The costs of training the gladiator were very high – in the order of tens of thousands of sesterces. Hardly any school would allow itself, colloquially speaking, in a “shambles” in which many students would lose their lives. In addition, it should be emphasized that a doctor was often admitted to the arena so that he would quickly treat the wounded and prevent a possible permanent loss of health. The doctor then assessed which gladiator was fit for the fight, and which, after his wounds, was crippled.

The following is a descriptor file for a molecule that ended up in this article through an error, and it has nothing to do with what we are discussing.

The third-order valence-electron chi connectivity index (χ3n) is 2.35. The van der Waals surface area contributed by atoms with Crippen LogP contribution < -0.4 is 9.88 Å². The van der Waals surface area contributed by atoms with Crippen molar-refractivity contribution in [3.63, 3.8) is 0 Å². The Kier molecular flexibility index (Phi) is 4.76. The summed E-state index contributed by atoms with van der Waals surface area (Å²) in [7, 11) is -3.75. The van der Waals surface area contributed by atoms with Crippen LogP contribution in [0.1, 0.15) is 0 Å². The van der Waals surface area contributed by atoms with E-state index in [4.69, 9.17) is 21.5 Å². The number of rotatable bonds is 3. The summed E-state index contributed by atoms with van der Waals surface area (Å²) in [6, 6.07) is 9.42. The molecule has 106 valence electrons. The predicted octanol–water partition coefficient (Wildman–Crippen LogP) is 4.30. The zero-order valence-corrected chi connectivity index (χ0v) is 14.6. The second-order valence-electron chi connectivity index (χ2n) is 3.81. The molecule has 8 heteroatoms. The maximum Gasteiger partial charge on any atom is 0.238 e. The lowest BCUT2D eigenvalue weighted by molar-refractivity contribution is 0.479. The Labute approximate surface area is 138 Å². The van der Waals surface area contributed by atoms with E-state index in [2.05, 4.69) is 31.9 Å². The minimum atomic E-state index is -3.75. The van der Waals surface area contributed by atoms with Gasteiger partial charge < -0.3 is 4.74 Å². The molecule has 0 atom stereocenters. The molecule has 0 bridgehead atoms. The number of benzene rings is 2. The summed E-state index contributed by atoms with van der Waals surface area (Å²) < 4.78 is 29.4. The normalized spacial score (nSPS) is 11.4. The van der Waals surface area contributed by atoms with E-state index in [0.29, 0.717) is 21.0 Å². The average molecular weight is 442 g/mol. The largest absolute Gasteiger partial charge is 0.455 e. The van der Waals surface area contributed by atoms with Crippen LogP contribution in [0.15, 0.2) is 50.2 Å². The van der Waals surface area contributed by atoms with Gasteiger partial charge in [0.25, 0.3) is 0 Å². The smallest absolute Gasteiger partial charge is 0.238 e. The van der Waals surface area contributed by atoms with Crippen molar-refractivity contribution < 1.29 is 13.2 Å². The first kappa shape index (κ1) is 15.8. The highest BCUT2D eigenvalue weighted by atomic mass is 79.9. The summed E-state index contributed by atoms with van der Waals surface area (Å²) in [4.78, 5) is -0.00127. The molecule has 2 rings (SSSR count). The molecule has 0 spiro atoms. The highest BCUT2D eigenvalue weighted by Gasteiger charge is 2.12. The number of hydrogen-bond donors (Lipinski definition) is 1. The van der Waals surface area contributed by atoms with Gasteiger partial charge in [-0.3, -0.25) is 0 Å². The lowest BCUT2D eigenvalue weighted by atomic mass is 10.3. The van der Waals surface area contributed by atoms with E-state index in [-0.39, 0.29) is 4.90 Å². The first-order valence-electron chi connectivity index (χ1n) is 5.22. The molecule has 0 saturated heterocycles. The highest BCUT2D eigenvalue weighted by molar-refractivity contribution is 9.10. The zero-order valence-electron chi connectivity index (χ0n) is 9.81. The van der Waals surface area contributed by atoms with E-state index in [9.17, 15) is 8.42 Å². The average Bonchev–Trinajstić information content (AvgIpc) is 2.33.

Naturally, gladiators died. To this day, cemeteries, where gladiators were buried, are discovered. However, it is a myth that each fight in the arena ended with the death of one of the rivals.
Many gladiators were given freedom after winning fights, and interestingly many Romans and Romans treated fights as an opportunity to make a career and earn money. The state gradually limited this practice, preventing young citizens from participating in the fights. In this way, they wanted to protect the young and healthy generation of Romans from disgrace and death.